Book Review: Behind The Kitchen Door by Saru Jayaraman
In her book Behind the Kitchen Door, available February 13th, Saru Jayaraman brings to light the harsh and often hidden realities of the restaurant industry. Ms. Jayaraman paints a vivid portrait of the lives of restaurant workers from across the United States, who share their stories about poor working conditions, wage theft, sexism, racism, and little to no health benefits or paid sick days. While her book provides a riveting critique on labor issues in the restaurant industry, it is not a cold or distant statistical presentation. In sharing stories about the workers' backgrounds, passions, struggles, and successes, Ms. Jayaraman lends a profoundly human element, both to their experiences of injustice, and also to their inspiring examples of empowerment and resistance.
The symbol of the kitchen door represents both a metaphorical and a very real division between what is known in restaurants as the “front of the house” (i.e. servers, bartenders, hosts, managers) and “back of the house” workers (i.e. dishwashers, runners, line and prep cooks). Most of the workers featured in this book are from the back of the house, who labor in the most physically taxing and lowest-paying jobs in the restaurant. Furthermore, ROC’s survey of over 4,300 restaurant workers across the United States found that disproportionately, back of the house workers are immigrants and people of color, in contrast to the lighter-skinned workers in the higher-paying, front of the house positions: “Behind the kitchen door, you can almost find a replica of the segregated buses of the Jim Crow South” (Jayaraman 133).
The restaurant workers interviewed in this book explain this stark divide as a product of the largely subjective hiring standards of their managers, who place tremendous value on whether or not a server has “the look” or the “table talk” that appeal to customers (Jayaraman 122). These subjective measures impact managers’ hiring and promotion choices, and reflect their biases along lines of race, ethnicity, immigration status, and gender.
Women workers interviewed in the book share testimonies about sexism and gendered divisions in the industry, as many women are not able to attain management positions, and many have experienced blatant sexual harassment at work. In the front of the house, women servers and hosts are judged based on their looks, as the expectation is that attractive female servers will earn higher sales for the restaurant.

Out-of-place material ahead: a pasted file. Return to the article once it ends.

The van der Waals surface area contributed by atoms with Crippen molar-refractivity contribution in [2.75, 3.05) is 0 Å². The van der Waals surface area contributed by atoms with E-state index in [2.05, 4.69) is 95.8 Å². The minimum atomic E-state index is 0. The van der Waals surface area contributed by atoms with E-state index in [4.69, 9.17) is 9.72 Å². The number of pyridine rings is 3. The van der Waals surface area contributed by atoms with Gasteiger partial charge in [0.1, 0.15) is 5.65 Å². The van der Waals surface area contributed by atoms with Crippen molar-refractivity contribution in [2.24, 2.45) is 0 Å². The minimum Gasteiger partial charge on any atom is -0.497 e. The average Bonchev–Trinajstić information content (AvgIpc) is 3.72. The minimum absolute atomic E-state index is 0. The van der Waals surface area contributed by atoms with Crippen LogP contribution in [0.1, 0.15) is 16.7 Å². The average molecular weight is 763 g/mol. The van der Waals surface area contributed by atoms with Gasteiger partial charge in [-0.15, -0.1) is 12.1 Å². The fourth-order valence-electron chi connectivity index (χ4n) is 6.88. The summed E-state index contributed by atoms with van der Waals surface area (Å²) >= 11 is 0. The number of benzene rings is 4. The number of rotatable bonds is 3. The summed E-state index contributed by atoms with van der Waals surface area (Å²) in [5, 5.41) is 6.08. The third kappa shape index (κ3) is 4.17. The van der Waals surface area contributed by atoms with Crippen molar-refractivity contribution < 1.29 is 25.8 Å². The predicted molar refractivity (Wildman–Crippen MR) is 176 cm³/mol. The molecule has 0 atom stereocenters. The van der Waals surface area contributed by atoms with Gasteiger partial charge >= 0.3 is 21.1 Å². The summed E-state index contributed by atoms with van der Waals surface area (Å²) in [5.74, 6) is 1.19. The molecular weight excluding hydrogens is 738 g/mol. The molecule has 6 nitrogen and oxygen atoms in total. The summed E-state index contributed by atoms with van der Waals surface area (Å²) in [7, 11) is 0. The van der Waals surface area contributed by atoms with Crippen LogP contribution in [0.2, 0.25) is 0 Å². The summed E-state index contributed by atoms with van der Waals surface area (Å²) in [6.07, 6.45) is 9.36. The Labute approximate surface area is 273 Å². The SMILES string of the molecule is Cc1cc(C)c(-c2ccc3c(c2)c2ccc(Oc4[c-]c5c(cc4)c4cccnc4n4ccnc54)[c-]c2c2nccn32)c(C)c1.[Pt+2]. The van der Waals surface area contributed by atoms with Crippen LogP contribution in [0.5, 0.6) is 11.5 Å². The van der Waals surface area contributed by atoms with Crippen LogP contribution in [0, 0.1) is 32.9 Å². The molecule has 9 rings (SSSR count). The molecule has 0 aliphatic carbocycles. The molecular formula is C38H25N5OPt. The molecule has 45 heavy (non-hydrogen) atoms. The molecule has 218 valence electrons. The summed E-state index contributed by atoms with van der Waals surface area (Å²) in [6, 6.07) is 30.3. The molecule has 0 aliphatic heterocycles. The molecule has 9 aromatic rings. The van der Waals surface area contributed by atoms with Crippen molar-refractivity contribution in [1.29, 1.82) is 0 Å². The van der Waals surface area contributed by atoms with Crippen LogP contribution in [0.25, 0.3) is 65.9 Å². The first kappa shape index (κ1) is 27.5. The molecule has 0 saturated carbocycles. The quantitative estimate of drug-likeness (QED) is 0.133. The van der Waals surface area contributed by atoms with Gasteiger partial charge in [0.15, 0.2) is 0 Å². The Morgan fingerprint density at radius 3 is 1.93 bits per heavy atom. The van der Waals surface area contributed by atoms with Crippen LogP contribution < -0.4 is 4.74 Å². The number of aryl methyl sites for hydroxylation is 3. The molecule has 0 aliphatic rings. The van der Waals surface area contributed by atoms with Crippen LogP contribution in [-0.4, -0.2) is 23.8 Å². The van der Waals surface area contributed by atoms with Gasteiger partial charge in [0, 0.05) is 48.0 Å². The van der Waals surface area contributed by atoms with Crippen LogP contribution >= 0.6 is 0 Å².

As such, Ms. Jayaraman points out the hyper-visibility of the front of the house workers, whose appearances and actions are under constant surveillance, as compared to the hyper-invisibility of the back of the house workers, whose struggles usually go unnoticed by the public.
But in contrast to the many accounts of discrimination and injustice, Ms. Jayaraman provides many empowering stories of restaurant workers’ successes, as well as encouraging examples of restaurant managers who successfully run equitable businesses and promote good labor practices. All throughout, the reader can palpably feel ROC’s momentum in creating positive change for restaurant workers; their campaigns have fought to raise the federal minimum wage, to include paid sick days for all workers, and to eliminate occupational segregation in restaurants.
This book also serves as an important activist's toolkit. Since restaurants are so central to the lives of the average American, Ms. Jayaraman encourages her readers to take matters into their own hands. She lays out a concrete series of simple questions and actions that every restaurant-goer can use to help improve working conditions. She also points to ROC’s current 2013 Diner's Guide, a handbook for restaurant-goers which ranks restaurants in 10 major cities across the United States based on their labor practices.
Behind the Kitchen Door is a pivotal work in uniting the labor and food movements. Considering the increasing pervasiveness and popularity of “organic,” “local,” and “sustainably-produced” food, Ms. Jayaraman urges us, as her readers, to remember that the food we eat, both inside and outside restaurants, is inextricably linked to real people who work in the food industry: “Food can’t really be healthy, ethically consumed, or sustainable if it’s prepared and served in an environment that permits abuse, exploitation, and discrimination… Sustainable food, by definition, must include sustainable labor practices” (Jayaraman 48).
Click here to see the trailer for Behind The Kitchen Door.